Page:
After 5 dark wet months of winter, spring arrived today in England with a whoop and a holler. It was a stunning day. Unbroken sunshine and 18 degrees.
I ran the East Hull 20 mile race today. Originally, I hadn’t planned on doing a 20 miler only four weeks out from the marathon. I thought it might be too hard and would send the body into the red zone, thus requiring a few days of recovery which might be better spent training.
However, a few of my team-mates were running and having thought it through, I entered, but told myself this shouldn’t be approached as a race but as a catered training run. It would also be a good way to honestly gauge whether I can realistically run the Manchester marathon in under three hours – if I couldn’t run sub 6:52 pace per mile for 20 miles then it would be pretty unlikely that I would run it over 26.2 miles.
I could also rehearse my marathon day preparation – have the same breakfast and wear the same kit etc. After ingesting my porridge with honey, blueberries and sliced banana; cinnamon and raisin bagel and a large coffee, I picked up my team-mates John, Sarah and Sean and drove over to East Hull.
John and I planned to run together with fellow Valley Strider Kevin for the first 10 miles and then to see how we felt. Our plan was to run at around 6:52 pace and for the first few miles this felt comfortable and we were chatting away as we steadily picked our way through the field. Unfortunately John dropped off at around 8 miles and it turns out he has aggravated a hamstring injury and it looks like his marathon is not going to happen this spring. I felt for him.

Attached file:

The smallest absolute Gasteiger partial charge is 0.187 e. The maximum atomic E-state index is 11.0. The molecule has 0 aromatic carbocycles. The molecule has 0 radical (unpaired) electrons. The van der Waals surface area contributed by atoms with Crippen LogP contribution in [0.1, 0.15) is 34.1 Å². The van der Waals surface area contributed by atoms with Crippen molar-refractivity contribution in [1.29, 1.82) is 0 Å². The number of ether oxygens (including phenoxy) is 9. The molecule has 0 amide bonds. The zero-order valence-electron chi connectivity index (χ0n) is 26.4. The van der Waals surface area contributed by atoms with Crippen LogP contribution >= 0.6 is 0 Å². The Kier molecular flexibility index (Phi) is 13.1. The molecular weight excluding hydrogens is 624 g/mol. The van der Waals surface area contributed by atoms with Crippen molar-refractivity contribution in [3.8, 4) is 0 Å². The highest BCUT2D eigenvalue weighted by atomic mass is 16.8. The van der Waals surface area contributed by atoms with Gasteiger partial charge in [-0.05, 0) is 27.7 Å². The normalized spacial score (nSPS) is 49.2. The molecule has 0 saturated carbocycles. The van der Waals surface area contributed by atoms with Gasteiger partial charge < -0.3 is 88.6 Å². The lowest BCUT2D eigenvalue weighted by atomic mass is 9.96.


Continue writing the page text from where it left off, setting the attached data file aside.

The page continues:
It was great running with Kevin, he’s a fellow MV45 and we paced each other well, reaching halfway in 68:24 and going through the half marathon point in 1:28:58. The route is lollipop shaped and despite running into a breeze on the way back, we managed a negative split – coming home in 67:31. I ended up running the whole distance with Kev. The last 4 miles felt hard, but I thought this would be good practice for the last 6 miles of the marathon, digging in and maintaining the pace when it starts to feel tough.
Overall I ran 2:15:55 for an average pace of 6:48, which is great – just what I wanted from the day. My legs felt tired at the end, but with 20 miles at marathon pace, that is no wonder – that is a hard run in anyone’s book
So mission accomplished – a 20 mile marathon pace run done without the benefit of a taper and great practice at running at target marathon pace. The added bonus was a lovely day out with some good mates.
24 hours earlier I had gone for a really hard 5K effort at Leeds parkrun – I ran my second best ever time at Leeds – 18:05 for 7th place. I didn’t plan to run quite that hard, but a young whippersnapper engaged me in some racing on the third lap and my testosterone kicked in. He passed me then I passed him, then he passed me and finally (so I thought) I went past him near the last corner with 300m to go. The little scamp tried again near the finish so I unleashed my best sprint and finally saw him away. I can run pretty quickly for an old man when I want to.
The hard training is 90% done now. I’ll aim for another 60+ mileage week, it’s my favourite club session on Tuesday night (at the track) and I’ll plan another steady long run next weekend, probably around the reservoirs again.
M – 4 Weeks / 75 miles. Longest run 20 miles. Parkrun (Leeds) 18:05 (7th). Weight after Sunday run 11 st. 2.8 lb